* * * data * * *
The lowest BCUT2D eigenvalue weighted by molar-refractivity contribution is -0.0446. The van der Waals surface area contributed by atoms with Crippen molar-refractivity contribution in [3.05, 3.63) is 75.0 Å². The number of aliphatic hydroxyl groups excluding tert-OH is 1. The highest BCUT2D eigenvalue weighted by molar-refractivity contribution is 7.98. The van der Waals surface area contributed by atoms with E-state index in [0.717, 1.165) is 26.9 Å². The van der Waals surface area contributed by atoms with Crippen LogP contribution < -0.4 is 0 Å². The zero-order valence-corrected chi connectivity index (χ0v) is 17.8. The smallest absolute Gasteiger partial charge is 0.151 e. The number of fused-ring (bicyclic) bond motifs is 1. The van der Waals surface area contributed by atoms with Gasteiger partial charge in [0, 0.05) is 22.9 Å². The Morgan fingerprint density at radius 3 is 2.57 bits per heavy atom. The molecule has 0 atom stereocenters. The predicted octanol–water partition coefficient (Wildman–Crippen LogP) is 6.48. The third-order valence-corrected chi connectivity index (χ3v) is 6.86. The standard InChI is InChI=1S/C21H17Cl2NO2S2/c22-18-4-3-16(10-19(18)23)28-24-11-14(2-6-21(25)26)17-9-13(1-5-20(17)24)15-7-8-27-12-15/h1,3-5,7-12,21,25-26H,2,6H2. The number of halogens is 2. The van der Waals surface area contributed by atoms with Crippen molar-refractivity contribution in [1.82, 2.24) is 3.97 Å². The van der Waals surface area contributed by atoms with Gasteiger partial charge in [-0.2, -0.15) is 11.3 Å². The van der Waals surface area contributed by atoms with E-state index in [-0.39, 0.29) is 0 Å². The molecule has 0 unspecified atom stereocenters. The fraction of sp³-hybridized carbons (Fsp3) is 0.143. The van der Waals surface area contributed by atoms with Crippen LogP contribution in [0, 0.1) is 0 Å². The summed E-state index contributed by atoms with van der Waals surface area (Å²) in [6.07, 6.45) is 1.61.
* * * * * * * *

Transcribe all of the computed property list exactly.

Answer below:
The lowest BCUT2D eigenvalue weighted by molar-refractivity contribution is -0.0446. The van der Waals surface area contributed by atoms with Crippen molar-refractivity contribution in [3.05, 3.63) is 75.0 Å². The number of aliphatic hydroxyl groups excluding tert-OH is 1. The highest BCUT2D eigenvalue weighted by molar-refractivity contribution is 7.98. The van der Waals surface area contributed by atoms with E-state index in [0.717, 1.165) is 26.9 Å². The van der Waals surface area contributed by atoms with Crippen LogP contribution < -0.4 is 0 Å². The zero-order valence-corrected chi connectivity index (χ0v) is 17.8. The smallest absolute Gasteiger partial charge is 0.151 e. The number of fused-ring (bicyclic) bond motifs is 1. The van der Waals surface area contributed by atoms with Gasteiger partial charge in [0, 0.05) is 22.9 Å². The Morgan fingerprint density at radius 3 is 2.57 bits per heavy atom. The molecule has 0 atom stereocenters. The predicted octanol–water partition coefficient (Wildman–Crippen LogP) is 6.48. The third-order valence-corrected chi connectivity index (χ3v) is 6.86. The standard InChI is InChI=1S/C21H17Cl2NO2S2/c22-18-4-3-16(10-19(18)23)28-24-11-14(2-6-21(25)26)17-9-13(1-5-20(17)24)15-7-8-27-12-15/h1,3-5,7-12,21,25-26H,2,6H2. The number of halogens is 2. The van der Waals surface area contributed by atoms with Crippen molar-refractivity contribution in [1.82, 2.24) is 3.97 Å². The van der Waals surface area contributed by atoms with Gasteiger partial charge in [-0.2, -0.15) is 11.3 Å². The van der Waals surface area contributed by atoms with E-state index in [-0.39, 0.29) is 0 Å². The molecule has 0 unspecified atom stereocenters. The fraction of sp³-hybridized carbons (Fsp3) is 0.143. The van der Waals surface area contributed by atoms with Crippen LogP contribution in [0, 0.1) is 0 Å². The summed E-state index contributed by atoms with van der Waals surface area (Å²) in [6.07, 6.45) is 1.61.